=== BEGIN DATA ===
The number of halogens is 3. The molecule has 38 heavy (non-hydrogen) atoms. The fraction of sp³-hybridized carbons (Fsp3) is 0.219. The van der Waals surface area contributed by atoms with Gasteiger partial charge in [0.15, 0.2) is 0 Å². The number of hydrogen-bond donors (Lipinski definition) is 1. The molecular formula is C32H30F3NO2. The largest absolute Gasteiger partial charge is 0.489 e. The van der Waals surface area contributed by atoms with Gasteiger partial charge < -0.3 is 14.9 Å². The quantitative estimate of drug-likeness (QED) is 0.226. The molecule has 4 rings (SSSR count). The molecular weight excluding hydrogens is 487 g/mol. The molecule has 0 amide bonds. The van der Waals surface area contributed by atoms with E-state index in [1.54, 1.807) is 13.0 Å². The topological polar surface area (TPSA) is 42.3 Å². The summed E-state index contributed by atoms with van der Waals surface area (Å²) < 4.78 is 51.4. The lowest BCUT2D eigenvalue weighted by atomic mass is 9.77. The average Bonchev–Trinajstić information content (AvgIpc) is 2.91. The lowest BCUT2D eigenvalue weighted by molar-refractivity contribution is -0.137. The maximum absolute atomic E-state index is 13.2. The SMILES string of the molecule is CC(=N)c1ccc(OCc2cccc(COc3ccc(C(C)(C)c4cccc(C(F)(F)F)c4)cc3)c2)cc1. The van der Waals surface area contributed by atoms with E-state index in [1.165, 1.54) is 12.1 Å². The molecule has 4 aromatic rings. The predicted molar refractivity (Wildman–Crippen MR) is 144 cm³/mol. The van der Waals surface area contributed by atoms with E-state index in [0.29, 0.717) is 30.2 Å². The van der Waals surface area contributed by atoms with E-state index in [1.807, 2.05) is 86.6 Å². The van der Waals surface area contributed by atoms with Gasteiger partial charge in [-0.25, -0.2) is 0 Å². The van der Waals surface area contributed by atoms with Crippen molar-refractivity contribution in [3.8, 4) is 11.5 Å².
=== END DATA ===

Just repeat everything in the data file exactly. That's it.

The number of halogens is 3. The molecule has 38 heavy (non-hydrogen) atoms. The fraction of sp³-hybridized carbons (Fsp3) is 0.219. The van der Waals surface area contributed by atoms with Gasteiger partial charge in [0.15, 0.2) is 0 Å². The number of hydrogen-bond donors (Lipinski definition) is 1. The molecular formula is C32H30F3NO2. The largest absolute Gasteiger partial charge is 0.489 e. The van der Waals surface area contributed by atoms with Gasteiger partial charge < -0.3 is 14.9 Å². The quantitative estimate of drug-likeness (QED) is 0.226. The molecule has 4 rings (SSSR count). The molecular weight excluding hydrogens is 487 g/mol. The molecule has 0 amide bonds. The van der Waals surface area contributed by atoms with E-state index in [1.54, 1.807) is 13.0 Å². The topological polar surface area (TPSA) is 42.3 Å². The summed E-state index contributed by atoms with van der Waals surface area (Å²) < 4.78 is 51.4. The lowest BCUT2D eigenvalue weighted by atomic mass is 9.77. The average Bonchev–Trinajstić information content (AvgIpc) is 2.91. The lowest BCUT2D eigenvalue weighted by molar-refractivity contribution is -0.137. The maximum absolute atomic E-state index is 13.2. The SMILES string of the molecule is CC(=N)c1ccc(OCc2cccc(COc3ccc(C(C)(C)c4cccc(C(F)(F)F)c4)cc3)c2)cc1. The van der Waals surface area contributed by atoms with E-state index in [1.165, 1.54) is 12.1 Å². The molecule has 4 aromatic rings. The predicted molar refractivity (Wildman–Crippen MR) is 144 cm³/mol. The van der Waals surface area contributed by atoms with E-state index in [0.29, 0.717) is 30.2 Å². The van der Waals surface area contributed by atoms with E-state index in [1.807, 2.05) is 86.6 Å². The van der Waals surface area contributed by atoms with Gasteiger partial charge in [-0.25, -0.2) is 0 Å². The van der Waals surface area contributed by atoms with Crippen molar-refractivity contribution in [3.8, 4) is 11.5 Å².